ConCon could jeopardize Hawaii school system, opponents say
By Loren Moreno
Advertiser Education Writer
By Loren Moreno
Education is likely to be on the top of the agenda if the state were to convene a Constitutional Convention, but opponents warn that potential changes such as local school boards or dismantling of the state Department of Education could have adverse consequences on student achievement and equal access to education.
Fears of how a Constitutional Convention could alter the state's education system are so high that even the national teachers union is pouring money into local efforts to combat the ballot question.
"By having a single system, children from across the state — from Ni'ihau to Ka'u — have the same right to the same education," said Roger Takabayashi, president of the Hawaii State Teachers Association.
"That could be in jeopardy because part of the motivation for a ConCon is this push for local school boards," Takabayashi said.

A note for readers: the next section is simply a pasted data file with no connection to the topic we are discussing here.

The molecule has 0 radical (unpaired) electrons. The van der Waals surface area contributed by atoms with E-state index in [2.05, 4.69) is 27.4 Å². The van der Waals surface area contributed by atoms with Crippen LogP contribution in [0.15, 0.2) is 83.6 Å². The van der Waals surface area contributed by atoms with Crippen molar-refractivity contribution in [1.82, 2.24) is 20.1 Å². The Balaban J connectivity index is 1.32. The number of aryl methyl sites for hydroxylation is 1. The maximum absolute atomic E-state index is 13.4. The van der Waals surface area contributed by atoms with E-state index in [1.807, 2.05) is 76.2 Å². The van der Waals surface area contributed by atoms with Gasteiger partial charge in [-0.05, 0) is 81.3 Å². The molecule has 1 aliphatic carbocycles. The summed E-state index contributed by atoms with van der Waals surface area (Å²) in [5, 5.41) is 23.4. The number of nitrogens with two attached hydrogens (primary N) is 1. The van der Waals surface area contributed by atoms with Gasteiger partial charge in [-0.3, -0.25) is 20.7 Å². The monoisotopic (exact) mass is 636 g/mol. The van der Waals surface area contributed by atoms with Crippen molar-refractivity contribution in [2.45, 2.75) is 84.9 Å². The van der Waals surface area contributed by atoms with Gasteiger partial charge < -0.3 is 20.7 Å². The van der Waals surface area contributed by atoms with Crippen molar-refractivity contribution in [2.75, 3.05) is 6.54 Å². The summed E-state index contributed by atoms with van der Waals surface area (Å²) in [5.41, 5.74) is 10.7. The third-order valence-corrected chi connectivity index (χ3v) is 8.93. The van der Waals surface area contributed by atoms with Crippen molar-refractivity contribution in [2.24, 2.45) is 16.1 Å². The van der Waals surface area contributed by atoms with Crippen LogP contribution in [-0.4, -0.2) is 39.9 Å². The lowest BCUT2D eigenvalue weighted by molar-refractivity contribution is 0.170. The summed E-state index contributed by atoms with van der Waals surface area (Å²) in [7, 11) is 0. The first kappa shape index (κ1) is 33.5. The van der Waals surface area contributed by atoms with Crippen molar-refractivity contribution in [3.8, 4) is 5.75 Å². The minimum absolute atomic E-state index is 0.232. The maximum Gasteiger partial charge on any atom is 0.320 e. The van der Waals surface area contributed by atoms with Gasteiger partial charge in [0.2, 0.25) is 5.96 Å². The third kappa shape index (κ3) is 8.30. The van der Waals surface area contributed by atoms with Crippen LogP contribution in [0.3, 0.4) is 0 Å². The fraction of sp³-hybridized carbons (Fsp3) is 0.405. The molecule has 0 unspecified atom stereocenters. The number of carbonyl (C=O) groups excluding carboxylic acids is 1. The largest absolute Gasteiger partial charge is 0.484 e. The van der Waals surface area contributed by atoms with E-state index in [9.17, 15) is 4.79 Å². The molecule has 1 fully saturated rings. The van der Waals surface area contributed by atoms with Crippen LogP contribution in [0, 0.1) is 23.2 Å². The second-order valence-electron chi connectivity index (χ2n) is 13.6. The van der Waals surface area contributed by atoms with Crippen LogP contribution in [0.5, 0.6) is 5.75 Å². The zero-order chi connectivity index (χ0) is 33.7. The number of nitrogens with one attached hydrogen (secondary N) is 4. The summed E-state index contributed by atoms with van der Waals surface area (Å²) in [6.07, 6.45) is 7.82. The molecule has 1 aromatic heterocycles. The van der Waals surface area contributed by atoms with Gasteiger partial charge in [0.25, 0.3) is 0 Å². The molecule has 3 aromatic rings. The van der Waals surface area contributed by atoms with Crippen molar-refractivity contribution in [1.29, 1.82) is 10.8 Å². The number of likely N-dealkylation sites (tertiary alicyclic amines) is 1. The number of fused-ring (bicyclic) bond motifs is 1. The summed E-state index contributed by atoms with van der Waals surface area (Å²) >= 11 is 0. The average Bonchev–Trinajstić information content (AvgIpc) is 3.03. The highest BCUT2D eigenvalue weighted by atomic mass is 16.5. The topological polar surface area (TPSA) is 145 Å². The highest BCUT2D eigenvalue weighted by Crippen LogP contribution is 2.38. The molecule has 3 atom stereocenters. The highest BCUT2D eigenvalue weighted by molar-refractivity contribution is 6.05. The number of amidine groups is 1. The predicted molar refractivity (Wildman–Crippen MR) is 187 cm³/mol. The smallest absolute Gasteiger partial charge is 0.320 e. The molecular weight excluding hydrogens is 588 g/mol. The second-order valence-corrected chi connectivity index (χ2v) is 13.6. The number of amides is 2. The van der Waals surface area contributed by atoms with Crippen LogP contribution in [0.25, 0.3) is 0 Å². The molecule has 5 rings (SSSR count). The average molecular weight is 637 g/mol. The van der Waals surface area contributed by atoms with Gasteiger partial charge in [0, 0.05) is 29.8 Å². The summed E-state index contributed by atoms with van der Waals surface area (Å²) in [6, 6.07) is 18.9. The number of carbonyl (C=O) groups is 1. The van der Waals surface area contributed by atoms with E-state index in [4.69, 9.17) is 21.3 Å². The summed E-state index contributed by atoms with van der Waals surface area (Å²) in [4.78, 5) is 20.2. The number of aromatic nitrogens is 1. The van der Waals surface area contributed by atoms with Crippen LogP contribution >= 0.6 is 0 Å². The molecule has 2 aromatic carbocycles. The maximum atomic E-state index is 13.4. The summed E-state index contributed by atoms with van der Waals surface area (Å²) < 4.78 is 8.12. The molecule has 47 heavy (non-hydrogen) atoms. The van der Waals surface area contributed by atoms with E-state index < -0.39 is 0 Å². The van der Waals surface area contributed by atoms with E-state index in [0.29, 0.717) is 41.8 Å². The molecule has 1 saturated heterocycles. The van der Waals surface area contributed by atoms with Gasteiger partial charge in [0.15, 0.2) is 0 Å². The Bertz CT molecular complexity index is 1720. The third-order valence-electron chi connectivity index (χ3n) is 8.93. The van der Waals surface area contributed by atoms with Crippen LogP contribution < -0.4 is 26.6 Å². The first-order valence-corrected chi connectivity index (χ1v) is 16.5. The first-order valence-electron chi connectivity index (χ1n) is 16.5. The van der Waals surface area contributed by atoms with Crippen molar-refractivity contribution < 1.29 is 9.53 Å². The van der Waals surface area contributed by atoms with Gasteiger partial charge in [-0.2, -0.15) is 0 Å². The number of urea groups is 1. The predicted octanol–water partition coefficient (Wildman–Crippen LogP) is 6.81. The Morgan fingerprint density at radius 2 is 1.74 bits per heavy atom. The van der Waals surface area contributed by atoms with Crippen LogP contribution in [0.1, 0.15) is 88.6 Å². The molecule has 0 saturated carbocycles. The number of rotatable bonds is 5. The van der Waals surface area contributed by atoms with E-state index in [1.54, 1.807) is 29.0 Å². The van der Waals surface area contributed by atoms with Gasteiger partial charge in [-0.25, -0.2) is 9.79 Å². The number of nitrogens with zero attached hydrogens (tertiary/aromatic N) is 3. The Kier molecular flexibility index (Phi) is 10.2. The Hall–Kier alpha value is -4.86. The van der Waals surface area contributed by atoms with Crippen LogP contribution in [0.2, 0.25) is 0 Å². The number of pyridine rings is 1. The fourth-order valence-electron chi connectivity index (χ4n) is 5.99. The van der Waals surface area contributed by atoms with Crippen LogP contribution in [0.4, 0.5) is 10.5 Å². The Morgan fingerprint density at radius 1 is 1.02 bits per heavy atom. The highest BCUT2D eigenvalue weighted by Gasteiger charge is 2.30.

But supporters of a ConCon say that the opposition is attempting to instill fear in the electorate, especially when it comes to the issue of education.
Lt. Gov. James "Duke" Aiona said the teachers union is trying to scare people into thinking the ConCon is an effort to dismantle the public school system.
"On the Neighbor Islands, this is a very important issue for them. They know the ConCon can address issues such as local control, getting money to the schools, having their issues dealt with a lot quicker," Aiona said.
The state constitution authorizes the lieutenant governor to place the question of a Constitutional Convention on the ballot if a decade passes without the Legislature doing so. Voters rejected a Constitutional Convention in 1998. The state's last Constitutional Convention was in 1978.
The National Education Association, the national teacher's association, has contributed $350,000 to the Hawaii Alliance, a local campaign dedicated to opposing the ballot initiative to convene an elected assembly to review the state's governing document.
The NEA has also contributed some $150,000 to the HSTA so the union can rally opposition to the ConCon within its own ranks, Takabayashi said. The money is coming out of the union's ballot initiative fund to fight similar "attacks on public education" across the country, he said.